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1 June 2022

I enjoy parties, but I don’t need them like Boris Johnson needs them

The Prime Minister desperately seeks affection, and one of the reasons people give parties is to make others like them.

By Nicholas Lezard

A few weeks ago, Radio 4 was running a series of programmes looking back at the Nineties. I didn’t listen intently – apart from the one about the rave collective Spiral Tribe, because I knew them at the time – but had it on as a kind of background noise in which, from time to time, I would lose myself in reverie. Ah, the Nineties. I suppose that was my decade. Fond memories of the Groucho Club. Scraping novelists off the toilet floors after they’d passed out. Keith Allen stealing my Zippo and being made to turn his pockets out. Telling Alex James how to make a proper martini while pissed out of my mind. Frankie Howerd making a huge pass at me. And not just the Groucho, of course, but all the book launches, the raves in abandoned warehouses, schools shut for the holidays, the endless ingenuity of the party planners…

“Oh Nina, what a lot of parties… Masked parties, Savage parties, Victorian parties, Greek parties, Wild West parties, circus parties, parties where you have to dress as somebody else, almost naked parties in St John’s Wood, parties in flats and studios and houses and ships and hotels and nightclubs, in swimming baths and windmills.” That was from Evelyn Waugh’s Vile Bodies, published in 1930 and which, presciently, ends, an unspecified time later, “on a splintered tree stump in the biggest battlefield in the history of the world”. That’s not how the parties of the Nineties ended up… not so far, at least.

I thought of all these parties, and the hedonistic days of the Nineties, as the revelations kept coming in about partygate. A couple of years ago no one was having any parties. Oh, except at one address. Now, that was Party Central. (There’s an accidental party in No 10 in Vile Bodies, and that makes the papers, too.) I will not add to the general outrage at and contempt for the Prime Minister because I don’t think I can take much more of it. Every day Boris Johnson provides us with something to disgust us a little more than the day before, and don’t tell me a continuous sick and impotent feeling about him for nearly three years isn’t going to have an impact on the soul. No: I’ll think instead about his psychology.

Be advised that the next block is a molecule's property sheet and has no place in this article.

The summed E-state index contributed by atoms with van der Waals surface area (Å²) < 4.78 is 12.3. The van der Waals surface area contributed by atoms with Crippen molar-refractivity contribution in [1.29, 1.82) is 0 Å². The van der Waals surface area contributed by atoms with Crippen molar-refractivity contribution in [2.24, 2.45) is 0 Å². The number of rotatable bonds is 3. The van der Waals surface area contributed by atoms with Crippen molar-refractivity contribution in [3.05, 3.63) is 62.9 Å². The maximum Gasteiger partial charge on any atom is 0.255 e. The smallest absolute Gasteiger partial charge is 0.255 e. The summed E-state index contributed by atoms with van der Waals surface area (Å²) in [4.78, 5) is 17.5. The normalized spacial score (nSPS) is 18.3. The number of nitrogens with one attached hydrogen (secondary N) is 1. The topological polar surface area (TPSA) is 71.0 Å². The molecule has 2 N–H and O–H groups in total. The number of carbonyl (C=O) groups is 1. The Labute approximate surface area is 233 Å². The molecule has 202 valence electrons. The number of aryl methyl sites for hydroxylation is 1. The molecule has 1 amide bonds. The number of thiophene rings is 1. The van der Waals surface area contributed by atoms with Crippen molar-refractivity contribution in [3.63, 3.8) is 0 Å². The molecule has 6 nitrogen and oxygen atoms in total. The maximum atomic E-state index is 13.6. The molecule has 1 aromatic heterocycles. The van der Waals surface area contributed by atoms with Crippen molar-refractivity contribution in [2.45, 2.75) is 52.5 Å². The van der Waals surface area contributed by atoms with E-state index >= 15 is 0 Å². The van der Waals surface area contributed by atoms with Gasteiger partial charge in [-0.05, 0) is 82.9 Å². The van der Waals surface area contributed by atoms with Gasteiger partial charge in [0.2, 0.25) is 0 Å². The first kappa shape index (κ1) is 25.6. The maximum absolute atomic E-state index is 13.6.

I think I have some insight into his character, or what passes for it, because I am only a couple of years older than him, and we were brought up in roughly similar environments. I went to a less posh school than he did, and not Oxford but Cambridge, but we both had, or in my case have, artistically inclined mothers and English fathers, although unlike his parents mine remained together until my father’s death. His parents’ divorce, and his father’s character, I think, account for a good deal of what is wrong with Johnson, although his siblings are not as visibly affected by it. If at all. But photos of Johnson as a boy almost comically suggest a child who will grow up to be – how best to put this? – a suboptimal human being. As for me, I want to abolish the public schools, believing them responsible for a huge number of the things that are wrong with this country; he is the living embodiment of them.

But boy, does he like a party. As do I, but, unlike the Bullingdon Club, to which Johnson belonged at university, my idea of fun never involved reportedly trashing a restaurant in tails or burning £50 notes in front of the homeless. I wonder if his bulk is down to not only his insatiable appetite (have you seen photos of him eating? To quote PG Wodehouse, an author I think he professes to like: “‘Have you ever seen Spode eat asparagus?’ ‘No.’ ‘Revolting. It alters one’s whole conception of Man as Nature’s last word.’” Spode, by the way, wants to be a fascist dictator), but to a love of alcohol that may even exceed my own.

Johnson wants to possess everything: women, power, and – almost heartbreakingly – the affection of others, and he will do anything to achieve this. One of the reasons people give parties is to make other people like them, and what better way than to let them have regular beanos (I bet you that’s the term he uses) at your place, which also happens to be your staff’s workplace? Maybe it’s not the most tactful thing to do while absolutely no one in the country is allowed to have a party, because of, you know, a dangerous and highly contagious disease, but who thinks about tact when they’re drunk? (I shall remind you in passing of last year’s discovery of traces of cocaine in 11 out of 12 toilets tested in parliament buildings, which makes you wonder: who was using the 12th?)

Of course, if you try to seek affection, people who feel they haven’t received enough will mistake it for affection themselves: hence some of his popularity. And now, as I write, the Chancellor has announced £400 off everyone’s heating bills. And I imagine the members of the Bullingdon Club, casually writing a cheque to the owner of the restaurant they have just destroyed, before they move on to the next one. So that’s all right.

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This article appears in the 01 Jun 2022 issue of the New Statesman, Platinum Jubilee Special